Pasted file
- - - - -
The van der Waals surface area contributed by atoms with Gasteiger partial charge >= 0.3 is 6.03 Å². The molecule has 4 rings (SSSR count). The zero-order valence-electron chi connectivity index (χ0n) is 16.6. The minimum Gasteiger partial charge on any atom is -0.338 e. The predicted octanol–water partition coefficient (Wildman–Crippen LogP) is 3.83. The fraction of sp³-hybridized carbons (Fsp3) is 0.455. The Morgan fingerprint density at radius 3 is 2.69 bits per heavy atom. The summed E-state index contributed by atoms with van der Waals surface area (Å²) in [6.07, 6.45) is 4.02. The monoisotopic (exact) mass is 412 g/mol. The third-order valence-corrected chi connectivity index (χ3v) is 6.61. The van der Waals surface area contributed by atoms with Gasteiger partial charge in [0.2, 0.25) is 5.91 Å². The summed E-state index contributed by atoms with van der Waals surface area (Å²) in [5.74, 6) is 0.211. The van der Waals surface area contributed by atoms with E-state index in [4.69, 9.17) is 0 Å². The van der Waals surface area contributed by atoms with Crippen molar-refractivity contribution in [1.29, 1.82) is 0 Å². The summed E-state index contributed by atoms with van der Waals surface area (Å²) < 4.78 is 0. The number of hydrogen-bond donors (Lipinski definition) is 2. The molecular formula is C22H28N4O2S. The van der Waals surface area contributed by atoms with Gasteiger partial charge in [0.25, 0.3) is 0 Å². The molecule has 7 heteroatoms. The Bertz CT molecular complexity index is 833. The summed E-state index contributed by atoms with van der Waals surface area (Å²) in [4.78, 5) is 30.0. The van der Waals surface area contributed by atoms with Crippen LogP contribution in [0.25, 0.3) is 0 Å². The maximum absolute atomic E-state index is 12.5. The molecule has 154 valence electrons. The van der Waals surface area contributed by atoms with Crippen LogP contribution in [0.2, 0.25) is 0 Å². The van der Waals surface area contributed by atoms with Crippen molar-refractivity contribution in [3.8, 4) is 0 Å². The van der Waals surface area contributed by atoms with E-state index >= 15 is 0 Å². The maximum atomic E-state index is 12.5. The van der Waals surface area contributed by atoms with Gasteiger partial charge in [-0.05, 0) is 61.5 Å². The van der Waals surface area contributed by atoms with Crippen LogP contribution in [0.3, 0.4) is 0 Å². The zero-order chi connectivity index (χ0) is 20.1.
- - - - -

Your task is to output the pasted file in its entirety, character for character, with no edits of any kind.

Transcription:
The van der Waals surface area contributed by atoms with Gasteiger partial charge >= 0.3 is 6.03 Å². The molecule has 4 rings (SSSR count). The zero-order valence-electron chi connectivity index (χ0n) is 16.6. The minimum Gasteiger partial charge on any atom is -0.338 e. The predicted octanol–water partition coefficient (Wildman–Crippen LogP) is 3.83. The fraction of sp³-hybridized carbons (Fsp3) is 0.455. The Morgan fingerprint density at radius 3 is 2.69 bits per heavy atom. The summed E-state index contributed by atoms with van der Waals surface area (Å²) in [6.07, 6.45) is 4.02. The monoisotopic (exact) mass is 412 g/mol. The third-order valence-corrected chi connectivity index (χ3v) is 6.61. The van der Waals surface area contributed by atoms with Gasteiger partial charge in [0.2, 0.25) is 5.91 Å². The summed E-state index contributed by atoms with van der Waals surface area (Å²) in [5.74, 6) is 0.211. The van der Waals surface area contributed by atoms with E-state index in [4.69, 9.17) is 0 Å². The van der Waals surface area contributed by atoms with Crippen molar-refractivity contribution in [1.29, 1.82) is 0 Å². The summed E-state index contributed by atoms with van der Waals surface area (Å²) < 4.78 is 0. The number of hydrogen-bond donors (Lipinski definition) is 2. The molecular formula is C22H28N4O2S. The van der Waals surface area contributed by atoms with Gasteiger partial charge in [0.25, 0.3) is 0 Å². The molecule has 7 heteroatoms. The Bertz CT molecular complexity index is 833. The summed E-state index contributed by atoms with van der Waals surface area (Å²) in [4.78, 5) is 30.0. The van der Waals surface area contributed by atoms with Crippen LogP contribution in [0.25, 0.3) is 0 Å². The maximum absolute atomic E-state index is 12.5. The molecule has 154 valence electrons. The van der Waals surface area contributed by atoms with Crippen LogP contribution in [0.2, 0.25) is 0 Å². The van der Waals surface area contributed by atoms with Crippen molar-refractivity contribution in [3.8, 4) is 0 Å². The van der Waals surface area contributed by atoms with E-state index >= 15 is 0 Å². The maximum atomic E-state index is 12.5. The van der Waals surface area contributed by atoms with Gasteiger partial charge in [-0.05, 0) is 61.5 Å². The van der Waals surface area contributed by atoms with Crippen LogP contribution in [0.3, 0.4) is 0 Å². The zero-order chi connectivity index (χ0) is 20.1.